PHOTO/FRANK X. MULLEN: A Renown Health nurse administers a vaccine to a Reno woman at the hospital’s drive-through clinic Feb. 3. That day, patients with appointments waited about 45 minutes to get their doses of the vaccine.

Nevada is still lagging behind some states in the per capita distribution of COVID-19 vaccinations, federal data show, but the Silver State’s standing has improved from third-to-last in the nation last month to being ranked 22nd among the 50 states on Feb. 11.

Gov. Steve Sisolak, in his televised pandemic update Feb. 11, said Nevada is rated high among states in terms of getting available vaccines into people’s arms as quickly as possible, but Nevada isn’t receiving enough vaccines from the federal government to meet its ability to dispense the shots.

Sisolak also announced phased plans to relax statewide capacity restrictions on public gatherings. Restaurants, bars, churches and gyms, fitness studios and other indoor venues, which had been limited to 25% capacity since November, will be capped at 35% starting Feb. 15. Reservations will no longer be required at restaurants and other businesses. In the current plan, gatherings up to 250 people are scheduled to resume March 15.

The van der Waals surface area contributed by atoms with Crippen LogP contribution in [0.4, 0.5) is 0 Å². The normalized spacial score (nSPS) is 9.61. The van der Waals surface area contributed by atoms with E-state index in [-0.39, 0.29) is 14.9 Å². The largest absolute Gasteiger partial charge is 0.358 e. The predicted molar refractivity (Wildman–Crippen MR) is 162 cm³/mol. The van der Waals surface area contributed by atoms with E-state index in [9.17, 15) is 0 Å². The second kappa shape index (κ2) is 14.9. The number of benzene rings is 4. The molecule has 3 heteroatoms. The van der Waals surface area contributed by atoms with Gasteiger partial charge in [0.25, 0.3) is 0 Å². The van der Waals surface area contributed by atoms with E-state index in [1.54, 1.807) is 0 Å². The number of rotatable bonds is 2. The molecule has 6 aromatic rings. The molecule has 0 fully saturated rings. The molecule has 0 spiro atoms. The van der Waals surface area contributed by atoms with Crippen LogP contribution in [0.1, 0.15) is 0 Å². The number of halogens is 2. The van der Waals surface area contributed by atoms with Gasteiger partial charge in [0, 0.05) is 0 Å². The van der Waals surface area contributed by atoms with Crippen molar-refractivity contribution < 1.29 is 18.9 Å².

Larger gatherings in May

If the current trends of lower infections and adequate hospital capacities continue, Sisolak said, the state by May 1 would back away from mandating regulations for virus-containment efforts in favor of local control. The statewide masks and social- distancing requirements will remain in effect, he said.

“We want to give this to the cities and the counties, but I’m confident we can work on this together. If they need our help, we’re here and willing to do that,” Sisolak said. “But they’re the ones closest to the people, to the citizens.”

“These are significant decreases and I’m grateful that the statewide pause, as difficult as it has been, has helped Nevada mitigate the spread while COVID transmission was surging across the country. I am grateful to Nevadans across the state who continue to stay home when they can, mask up, socially distance and follow other mitigation measures to protect themselves and each other.”

– Gov. Steve Sisolak, virtual press conference, Feb. 11.
IMAGE/U.S. DATA STRATEGY AND EXECUTION WORKSHOP: State-by-state comparison of vaccine distribution as of Feb. 10, showing doses of first and second COVID-19 vaccines shots administered per 100,000 population.  

Washoe County vaccines

Washoe County health officials said they are getting the available supplies of the vaccines to patients as fast as they are made available.